Arranged chronologically, the selection of works traces Signac's development from an art based on observation and direct study of nature, through the rigor and optical precision of Neo-Impressionism to a more subjective art based on his own concepts of pictorial and social harmony. Essentially self-taught, Signac's first works, plein-air studies painted in the early 1880s in Paris and its neighboring suburbs, reveal the lessons he absorbed from Monet, Guillaumin, Caillebotte, and other Impressionists whose examples were his starting point.
By the end of the decade, Seurat's art was the crucial catalyst for the evolution of Signac's painting, providing a model for his technique, his manner of working and even, on occasion, the design of his compositions. Notwithstanding Signac's romantic bent, his more tactile brushstrokes and his stronger color contrasts, it was not until the 1890s—after the death of Seurat—that his work fully came into its own. Signac developed a bolder and looser technique, relying increasingly on the dramatic and architectonic play of color. His discovery of "the joy of watercolor" in 1892—a medium in which, after Cézanne, he was to become the undisputed master in the twentieth century—offered a vehicle for a freer and livelier means of expression, one well suited to his restless, peripatetic lifestyle. In the best of his late works Signac combined the sensual legacy of his first pictures with the cool rationality of Neo-Impressionism to create images of extraordinary chromatic richness and feeling.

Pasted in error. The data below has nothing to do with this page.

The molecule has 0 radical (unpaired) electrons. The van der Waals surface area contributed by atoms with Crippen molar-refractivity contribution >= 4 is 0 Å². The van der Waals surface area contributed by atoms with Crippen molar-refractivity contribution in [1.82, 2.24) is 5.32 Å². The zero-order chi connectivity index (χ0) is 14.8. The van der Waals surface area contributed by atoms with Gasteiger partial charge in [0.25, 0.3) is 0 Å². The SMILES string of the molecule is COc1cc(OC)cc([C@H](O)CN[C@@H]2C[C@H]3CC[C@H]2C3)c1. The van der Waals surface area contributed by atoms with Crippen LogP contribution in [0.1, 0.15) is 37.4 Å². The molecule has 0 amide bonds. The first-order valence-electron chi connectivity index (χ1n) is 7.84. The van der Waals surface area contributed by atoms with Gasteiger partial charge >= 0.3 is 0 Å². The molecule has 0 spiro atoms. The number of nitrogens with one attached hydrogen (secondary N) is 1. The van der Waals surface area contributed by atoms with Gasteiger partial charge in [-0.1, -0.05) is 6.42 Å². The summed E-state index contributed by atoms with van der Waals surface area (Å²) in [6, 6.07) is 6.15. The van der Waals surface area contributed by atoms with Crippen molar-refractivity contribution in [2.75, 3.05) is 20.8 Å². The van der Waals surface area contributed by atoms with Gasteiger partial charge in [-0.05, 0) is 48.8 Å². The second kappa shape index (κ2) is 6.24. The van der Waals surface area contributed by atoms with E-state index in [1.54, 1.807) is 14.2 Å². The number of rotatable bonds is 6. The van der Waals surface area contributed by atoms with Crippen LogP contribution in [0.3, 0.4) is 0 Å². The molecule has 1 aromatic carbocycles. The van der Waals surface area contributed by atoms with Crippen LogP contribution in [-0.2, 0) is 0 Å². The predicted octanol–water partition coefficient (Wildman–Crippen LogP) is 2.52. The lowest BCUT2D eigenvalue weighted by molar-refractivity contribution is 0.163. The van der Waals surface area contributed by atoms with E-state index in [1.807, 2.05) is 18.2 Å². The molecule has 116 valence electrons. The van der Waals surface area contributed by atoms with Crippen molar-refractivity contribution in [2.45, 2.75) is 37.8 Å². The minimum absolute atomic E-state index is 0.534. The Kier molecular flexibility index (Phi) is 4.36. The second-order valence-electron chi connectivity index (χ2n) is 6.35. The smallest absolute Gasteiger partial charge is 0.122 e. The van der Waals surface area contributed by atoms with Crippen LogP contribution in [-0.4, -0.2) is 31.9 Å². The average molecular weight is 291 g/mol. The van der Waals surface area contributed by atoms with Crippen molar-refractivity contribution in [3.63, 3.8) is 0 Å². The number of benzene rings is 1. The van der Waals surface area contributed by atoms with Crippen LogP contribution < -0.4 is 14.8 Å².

An avid yachtsman who settled in Saint-Tropez in 1892, Signac is celebrated for his glorious views of port towns along the French coast and his resplendent seascapes. Prominently featured in the exhibition, these sea and harbor scenes in oil and watercolor are joined by lesser known works, among them his early views of the industrialized suburbs of Paris, the vibrant watercolor still lifes of his maturity, and striking ink drawings he made at the end of his career. Signac's extraordinary Portrait of Félix Fénéon, Opus 217, (1890–91, Museum of Modern Art, New York) and his other ambitious figure compositions, The Dining Room (1886–87, Kröller-Müller Museum, Otterlo), Sunday (1888–90, private collection), and Women at the Well, Opus 238 (1892, Musée d'Orsay, Paris) complete the survey.